Two Alternative Roulette Betting Systems
The standard line in gambling strategy says that betting systems on games of chance are worthless. For the most part, this is a totally rational and accurate assessment. Well-known strategies for beating the house at roulette, such as the Martingale System, don’t work; they don’t swing the game in the player’s favor and produce “can’t-lose” results.
Watching casino customers playing live, however, it is hard not to see various systems at work. It is common to see gamblers laying identical wagers on identical spots or making small but consistent bet-size alterations. Clearly people are still using some form of systems for their roulette strategy.
The truth about using a betting system is that it is not a totally worthless idea. If a player understands going into a gaming session that his particular wagering tricks won’t actually tip the odds in his favor, and if the betting system he chooses makes the game more entertaining or easier to play, it is hard not to see added value in the player’s bankroll from using whatever system he chooses.
Here are two alternative betting system ideas for roulette. Please note that neither of them will really affect the house’s edge and that they’re generally designed to either streamline the playing process or add a little entertainment value to a player’s gambling budget, or both.
Always Bet on Red / Black
Most gamblers have probably met a person who “always bets on” red or black. This isn’t all that bad of an idea, statistically, provided the wager is placed for a specific number of spins.
Let’s talk a little statistics. If playing on a double-zero (American-style) wheel, a wager on either red or black is MOST LIKELY to result in winnings after exactly 38 spins. That’s the break-even point of this betting strategy – a little luck in the spins leading up to that 38th turn of the wheel and a player could end up in the black, so to speak.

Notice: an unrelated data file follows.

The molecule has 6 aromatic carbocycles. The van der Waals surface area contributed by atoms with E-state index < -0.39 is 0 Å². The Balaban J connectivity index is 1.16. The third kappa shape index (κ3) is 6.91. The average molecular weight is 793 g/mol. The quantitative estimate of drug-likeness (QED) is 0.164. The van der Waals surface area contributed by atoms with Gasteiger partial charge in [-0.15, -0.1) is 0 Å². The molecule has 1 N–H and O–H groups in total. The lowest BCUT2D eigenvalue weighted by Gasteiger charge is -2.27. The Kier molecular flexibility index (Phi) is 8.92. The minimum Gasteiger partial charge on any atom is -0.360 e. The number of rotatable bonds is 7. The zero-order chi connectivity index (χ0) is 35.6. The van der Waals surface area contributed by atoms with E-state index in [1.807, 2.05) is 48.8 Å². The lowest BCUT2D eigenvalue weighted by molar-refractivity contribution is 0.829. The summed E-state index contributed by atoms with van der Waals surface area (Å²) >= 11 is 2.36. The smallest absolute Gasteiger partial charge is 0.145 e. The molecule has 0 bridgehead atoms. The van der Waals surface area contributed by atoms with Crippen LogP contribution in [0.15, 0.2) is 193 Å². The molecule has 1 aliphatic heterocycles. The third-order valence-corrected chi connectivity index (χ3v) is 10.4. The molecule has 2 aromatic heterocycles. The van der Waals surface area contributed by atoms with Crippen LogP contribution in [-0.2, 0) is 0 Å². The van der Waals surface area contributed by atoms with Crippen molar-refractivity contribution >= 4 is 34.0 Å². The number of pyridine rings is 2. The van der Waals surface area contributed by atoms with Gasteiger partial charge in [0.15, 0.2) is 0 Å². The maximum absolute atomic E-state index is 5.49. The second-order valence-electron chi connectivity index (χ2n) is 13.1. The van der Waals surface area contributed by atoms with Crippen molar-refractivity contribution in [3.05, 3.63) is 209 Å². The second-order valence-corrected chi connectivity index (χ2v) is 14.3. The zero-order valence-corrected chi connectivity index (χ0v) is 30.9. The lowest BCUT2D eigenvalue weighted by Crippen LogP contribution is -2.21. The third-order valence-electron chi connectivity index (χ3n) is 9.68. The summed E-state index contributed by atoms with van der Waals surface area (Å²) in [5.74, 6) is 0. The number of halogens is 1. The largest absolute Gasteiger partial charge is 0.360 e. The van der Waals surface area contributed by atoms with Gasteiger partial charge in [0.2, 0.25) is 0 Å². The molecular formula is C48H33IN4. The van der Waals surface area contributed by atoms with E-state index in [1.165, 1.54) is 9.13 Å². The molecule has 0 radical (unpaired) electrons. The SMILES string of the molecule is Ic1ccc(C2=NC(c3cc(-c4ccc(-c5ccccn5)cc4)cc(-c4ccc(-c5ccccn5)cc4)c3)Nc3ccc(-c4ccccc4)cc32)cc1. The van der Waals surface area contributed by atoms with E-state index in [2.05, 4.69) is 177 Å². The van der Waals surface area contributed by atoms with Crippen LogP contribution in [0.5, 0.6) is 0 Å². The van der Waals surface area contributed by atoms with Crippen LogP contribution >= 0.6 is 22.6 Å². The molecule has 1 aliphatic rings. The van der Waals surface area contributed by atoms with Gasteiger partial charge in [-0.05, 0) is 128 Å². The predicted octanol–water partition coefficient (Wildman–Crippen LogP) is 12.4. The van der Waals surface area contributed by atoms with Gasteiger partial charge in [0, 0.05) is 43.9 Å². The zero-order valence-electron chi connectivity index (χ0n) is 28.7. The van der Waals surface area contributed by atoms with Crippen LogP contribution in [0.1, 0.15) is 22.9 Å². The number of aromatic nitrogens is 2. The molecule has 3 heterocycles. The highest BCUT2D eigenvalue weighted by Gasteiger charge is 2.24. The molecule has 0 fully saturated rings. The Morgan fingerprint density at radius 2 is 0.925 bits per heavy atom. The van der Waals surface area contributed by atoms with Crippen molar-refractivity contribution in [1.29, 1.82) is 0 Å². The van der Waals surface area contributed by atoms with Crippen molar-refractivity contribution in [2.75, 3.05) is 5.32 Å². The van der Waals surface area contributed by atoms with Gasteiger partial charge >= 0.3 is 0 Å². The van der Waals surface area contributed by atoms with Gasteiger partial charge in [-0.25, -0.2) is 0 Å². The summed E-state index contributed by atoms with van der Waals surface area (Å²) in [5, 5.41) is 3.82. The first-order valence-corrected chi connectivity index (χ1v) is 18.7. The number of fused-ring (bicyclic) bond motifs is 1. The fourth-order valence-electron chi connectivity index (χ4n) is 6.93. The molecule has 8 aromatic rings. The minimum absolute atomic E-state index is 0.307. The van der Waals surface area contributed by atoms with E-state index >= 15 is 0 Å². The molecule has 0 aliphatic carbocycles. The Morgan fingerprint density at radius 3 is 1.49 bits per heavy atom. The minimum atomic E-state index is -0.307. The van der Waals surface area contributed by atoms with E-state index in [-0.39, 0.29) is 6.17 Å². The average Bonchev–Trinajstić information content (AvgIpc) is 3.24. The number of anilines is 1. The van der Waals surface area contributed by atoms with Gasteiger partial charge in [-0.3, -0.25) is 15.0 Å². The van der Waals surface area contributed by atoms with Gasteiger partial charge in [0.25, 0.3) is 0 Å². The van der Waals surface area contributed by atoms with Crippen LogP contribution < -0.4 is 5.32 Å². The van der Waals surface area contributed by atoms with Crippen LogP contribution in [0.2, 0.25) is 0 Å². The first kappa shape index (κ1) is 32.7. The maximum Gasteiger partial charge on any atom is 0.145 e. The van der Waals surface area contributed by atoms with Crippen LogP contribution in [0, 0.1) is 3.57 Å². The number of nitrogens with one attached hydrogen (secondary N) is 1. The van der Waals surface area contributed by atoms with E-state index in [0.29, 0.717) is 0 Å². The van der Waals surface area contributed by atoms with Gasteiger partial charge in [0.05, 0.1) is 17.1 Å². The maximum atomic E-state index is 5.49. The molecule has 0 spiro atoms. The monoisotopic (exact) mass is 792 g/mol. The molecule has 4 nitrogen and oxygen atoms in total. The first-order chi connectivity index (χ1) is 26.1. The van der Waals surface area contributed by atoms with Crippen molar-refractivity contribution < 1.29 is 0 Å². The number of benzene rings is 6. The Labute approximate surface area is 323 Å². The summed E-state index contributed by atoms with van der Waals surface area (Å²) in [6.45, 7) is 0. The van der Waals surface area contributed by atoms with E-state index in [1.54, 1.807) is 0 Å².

The Column Strategy
Sometimes called “first and third,” this is a classic roulette tactic that isn’t a sure-thing but can simplify the wagering process and make the game more interesting. The gambler places identical wagers on columns 1 and 3 and another identical bet on black.
This wager puts every number on the wheel in play except for four reds in the middle column and, of course, the zeroes. Depending on the turnout, however, it can lead to decent wins or big losses. Breaking even requires a red number in columns 1 or 3 to win, while two outcomes (red or black in column 2) actually lead to losses. The outcome users of this strategy hope for is a black winner in columns 1 or 3.
It doesn’t beat the casino’s advantage, but it establishes a consistent bet. Ostensibly, a bettor could use this strategy to manage their bankroll as well, since it requires three single-unit bets per spin. With $1,000 to wager, a unit of $5 would give the customer 66 rounds of play. It’s this kind of data that makes casino games more attractive – if a bettor knows he gets a certain amount of playing time for his bankroll using a particular strategy, the game is easier to understand.
Adding value to a casino gambling budget doesn’t mean searching for trick wagers to beat the casino, it means making time spent gambling more enjoyable. If a particular bet strategy makes a game easier or more fun, bettors should be quick to implement it.